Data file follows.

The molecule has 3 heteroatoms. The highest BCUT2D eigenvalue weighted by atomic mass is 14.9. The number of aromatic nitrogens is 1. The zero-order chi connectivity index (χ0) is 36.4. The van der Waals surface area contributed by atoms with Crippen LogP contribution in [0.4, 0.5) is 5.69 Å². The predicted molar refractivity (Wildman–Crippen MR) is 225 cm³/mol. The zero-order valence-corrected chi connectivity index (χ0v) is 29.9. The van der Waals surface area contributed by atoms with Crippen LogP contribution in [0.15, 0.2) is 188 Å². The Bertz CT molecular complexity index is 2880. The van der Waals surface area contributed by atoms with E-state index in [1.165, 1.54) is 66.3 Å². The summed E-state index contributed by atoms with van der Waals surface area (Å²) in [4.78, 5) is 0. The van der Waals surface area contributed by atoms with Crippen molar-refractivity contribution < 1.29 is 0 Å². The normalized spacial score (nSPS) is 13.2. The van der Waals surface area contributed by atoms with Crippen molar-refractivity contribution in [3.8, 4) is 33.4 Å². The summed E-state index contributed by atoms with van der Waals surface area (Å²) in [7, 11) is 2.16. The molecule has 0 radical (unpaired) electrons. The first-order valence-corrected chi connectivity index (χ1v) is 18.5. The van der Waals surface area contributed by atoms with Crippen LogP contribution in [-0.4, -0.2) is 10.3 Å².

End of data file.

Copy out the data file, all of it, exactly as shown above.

The molecule has 3 heteroatoms. The highest BCUT2D eigenvalue weighted by atomic mass is 14.9. The number of aromatic nitrogens is 1. The zero-order chi connectivity index (χ0) is 36.4. The van der Waals surface area contributed by atoms with Crippen LogP contribution in [0.4, 0.5) is 5.69 Å². The predicted molar refractivity (Wildman–Crippen MR) is 225 cm³/mol. The zero-order valence-corrected chi connectivity index (χ0v) is 29.9. The van der Waals surface area contributed by atoms with Crippen LogP contribution in [0.15, 0.2) is 188 Å². The Bertz CT molecular complexity index is 2880. The van der Waals surface area contributed by atoms with E-state index in [1.165, 1.54) is 66.3 Å². The summed E-state index contributed by atoms with van der Waals surface area (Å²) in [4.78, 5) is 0. The van der Waals surface area contributed by atoms with Crippen molar-refractivity contribution < 1.29 is 0 Å². The normalized spacial score (nSPS) is 13.2. The van der Waals surface area contributed by atoms with Crippen molar-refractivity contribution in [3.8, 4) is 33.4 Å². The summed E-state index contributed by atoms with van der Waals surface area (Å²) in [7, 11) is 2.16. The molecule has 0 radical (unpaired) electrons. The first-order valence-corrected chi connectivity index (χ1v) is 18.5. The van der Waals surface area contributed by atoms with Crippen LogP contribution in [-0.4, -0.2) is 10.3 Å².